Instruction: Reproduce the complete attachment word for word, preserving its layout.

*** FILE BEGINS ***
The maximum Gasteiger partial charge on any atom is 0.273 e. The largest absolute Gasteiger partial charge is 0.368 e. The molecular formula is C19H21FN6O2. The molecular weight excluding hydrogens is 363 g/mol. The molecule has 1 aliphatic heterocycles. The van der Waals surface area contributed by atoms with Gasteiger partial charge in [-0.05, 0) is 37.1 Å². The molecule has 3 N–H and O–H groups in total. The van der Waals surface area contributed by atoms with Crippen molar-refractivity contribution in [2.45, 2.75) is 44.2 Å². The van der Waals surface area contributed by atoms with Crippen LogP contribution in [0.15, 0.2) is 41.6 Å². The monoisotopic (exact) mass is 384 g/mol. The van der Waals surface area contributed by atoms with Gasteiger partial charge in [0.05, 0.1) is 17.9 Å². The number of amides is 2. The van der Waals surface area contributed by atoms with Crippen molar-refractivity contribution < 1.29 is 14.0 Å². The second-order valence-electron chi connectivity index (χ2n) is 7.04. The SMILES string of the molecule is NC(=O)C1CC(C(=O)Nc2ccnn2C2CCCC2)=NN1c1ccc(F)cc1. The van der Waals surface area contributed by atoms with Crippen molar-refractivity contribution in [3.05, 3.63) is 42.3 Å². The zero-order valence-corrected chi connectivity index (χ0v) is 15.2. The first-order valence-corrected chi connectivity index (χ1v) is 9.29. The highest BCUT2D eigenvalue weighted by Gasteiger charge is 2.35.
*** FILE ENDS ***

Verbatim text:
The maximum Gasteiger partial charge on any atom is 0.273 e. The largest absolute Gasteiger partial charge is 0.368 e. The molecular formula is C19H21FN6O2. The molecular weight excluding hydrogens is 363 g/mol. The molecule has 1 aliphatic heterocycles. The van der Waals surface area contributed by atoms with Gasteiger partial charge in [-0.05, 0) is 37.1 Å². The molecule has 3 N–H and O–H groups in total. The van der Waals surface area contributed by atoms with Crippen molar-refractivity contribution in [2.45, 2.75) is 44.2 Å². The van der Waals surface area contributed by atoms with Crippen LogP contribution in [0.15, 0.2) is 41.6 Å². The monoisotopic (exact) mass is 384 g/mol. The van der Waals surface area contributed by atoms with Gasteiger partial charge in [0.05, 0.1) is 17.9 Å². The number of amides is 2. The van der Waals surface area contributed by atoms with Crippen molar-refractivity contribution < 1.29 is 14.0 Å². The second-order valence-electron chi connectivity index (χ2n) is 7.04. The SMILES string of the molecule is NC(=O)C1CC(C(=O)Nc2ccnn2C2CCCC2)=NN1c1ccc(F)cc1. The van der Waals surface area contributed by atoms with Crippen molar-refractivity contribution in [3.05, 3.63) is 42.3 Å². The zero-order valence-corrected chi connectivity index (χ0v) is 15.2. The first-order valence-corrected chi connectivity index (χ1v) is 9.29. The highest BCUT2D eigenvalue weighted by Gasteiger charge is 2.35.